1. Identify an interesting actual case in the media. You might explore issues similar to those in the extant case studies or you might look at new issues. I’m particularly interested in case studies that deal with issues of accessibility, but you should pick a topic that you find interesting or useful.

  2. Write a one-paragraph summary of the actual case, with citations to the original sources you’ve used. The summary will appear on the second page of the case study.

  3. Write a one-page narrative description of a related imagined case that allows you to highlight particular issues of interest. In doing so, you should reflect on portions of the ACM code of ethics that are likely to be relevant. Your narrative should be about the same length as the extant case studies.

  4. Write a dozen or so questions to supplement the basic set of reflective questions. The case on bypassing mobile security provides a reasonable set of sample questions.

  5. Write a one- or two-paragraph instructors guide that discusses the portions of the ACM code of ethics that you consider most relevant to this case.

While the repository contains some templates, it is likely those will be updated. Hence, you may format these materials as you consider appropriate.

Send your completed set of answers to me with a subject line of [CSC 322 2018S] Ethics Essay/Project.

I anticipate submitting some of the better cases to ACM COPE for broader use. I will ask your permission before doing so. If you believe that your case is worthy of submission (and I hope most will be), feel free to encourage me to submit yours, too.

That’s what I showed to my students at the start of class today. One of the great things about Grinnell students is that they are willing to challenge you. And so they did. They asked, Wouldn’t it be better if we did the work in groups? I thought about it. And they are correct, they generally work better in groups. I worry a bit that group work on this assignment reduces even further the individual work in the course, but that’s a natural consequence of it being a group project course. But I like the attitude that We learn better by discussing the issues. Given the students in the course, I’m not worried that they will shirk the work. Hence, I added one more paragraph [9] to the assignment.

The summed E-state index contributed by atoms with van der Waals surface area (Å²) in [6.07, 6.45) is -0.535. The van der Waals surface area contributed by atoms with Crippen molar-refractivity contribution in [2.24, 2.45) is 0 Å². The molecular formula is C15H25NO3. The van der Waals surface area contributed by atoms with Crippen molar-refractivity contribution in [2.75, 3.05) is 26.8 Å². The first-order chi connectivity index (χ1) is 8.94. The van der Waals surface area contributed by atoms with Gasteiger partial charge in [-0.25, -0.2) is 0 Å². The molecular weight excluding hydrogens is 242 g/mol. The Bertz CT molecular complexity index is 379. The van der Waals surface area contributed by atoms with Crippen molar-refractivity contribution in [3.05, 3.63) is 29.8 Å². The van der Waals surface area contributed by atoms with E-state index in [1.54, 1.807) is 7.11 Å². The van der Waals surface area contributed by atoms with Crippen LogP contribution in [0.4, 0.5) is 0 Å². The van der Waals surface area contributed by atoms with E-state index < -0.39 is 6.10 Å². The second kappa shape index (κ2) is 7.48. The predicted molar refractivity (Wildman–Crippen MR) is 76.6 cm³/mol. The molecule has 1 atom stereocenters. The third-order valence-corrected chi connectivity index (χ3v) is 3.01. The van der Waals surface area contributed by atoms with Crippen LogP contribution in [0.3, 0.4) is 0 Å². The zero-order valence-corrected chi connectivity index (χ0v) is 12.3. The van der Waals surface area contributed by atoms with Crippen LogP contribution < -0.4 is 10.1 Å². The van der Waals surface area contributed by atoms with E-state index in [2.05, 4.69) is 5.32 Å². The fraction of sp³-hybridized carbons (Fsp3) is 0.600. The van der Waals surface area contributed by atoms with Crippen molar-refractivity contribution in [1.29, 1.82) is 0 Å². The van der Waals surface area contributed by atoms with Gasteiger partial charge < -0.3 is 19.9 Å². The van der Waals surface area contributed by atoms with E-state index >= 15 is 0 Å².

You may choose to work alone or in a group of two or three students. If you choose to work in a group, you should only submit one copy of the assignment.

I typically call this assignment the ethics paper or ethics essay. But this assignment is not so much about writing a traditional argumentative paper. Hence, I’m just calling it the ethics assignment or ethics project.

I would, of course, appreciate any comments my readers have to share on this assignment.

Postscript: If no student chooses the Berkeley video courses case, I’ll probably write that up as a case study. I consider it very important that the ACM includes a few cases having to do with issues of accessibility. If my students don’t generate enough, I will likely contact the folks at Access Computing for other ideas.

Postscript: I started this musing with the claim that it represented something I was writing anyway. In some sense that’s true; I was going to write the assignment in any case. However, I had not planned to write the framing text. It seems that even when I’m matching the original goal of the musings, I’m writing extra material. In this case, adding the introduction and other materials tripled the number of words in the musing.

[1] If I recall correctly, things Sam was going to write anyway was the initial motivation for the musings. That is, my primary goal was to share with the public the things that I wrote as part of my work [2].

[2] At some point, I’ll muse on the transition.

[3] Okay, it’s come up at CS Table and in the courses in which we do the deeper dives.

[4] SIGCSE is the ACM Special Interest Group on Computer Science Education. SIGCAS is the ACM Special Interest Group on Computers and Society.

[5] No pun intended.

[6] More precisely, I should think about what to remove in order to make room for more coverage of ethics.

[7] most, all

[8] ACM loves acronyms.

[9] Well, sentence.

Version 1.0 of 2018-03-14.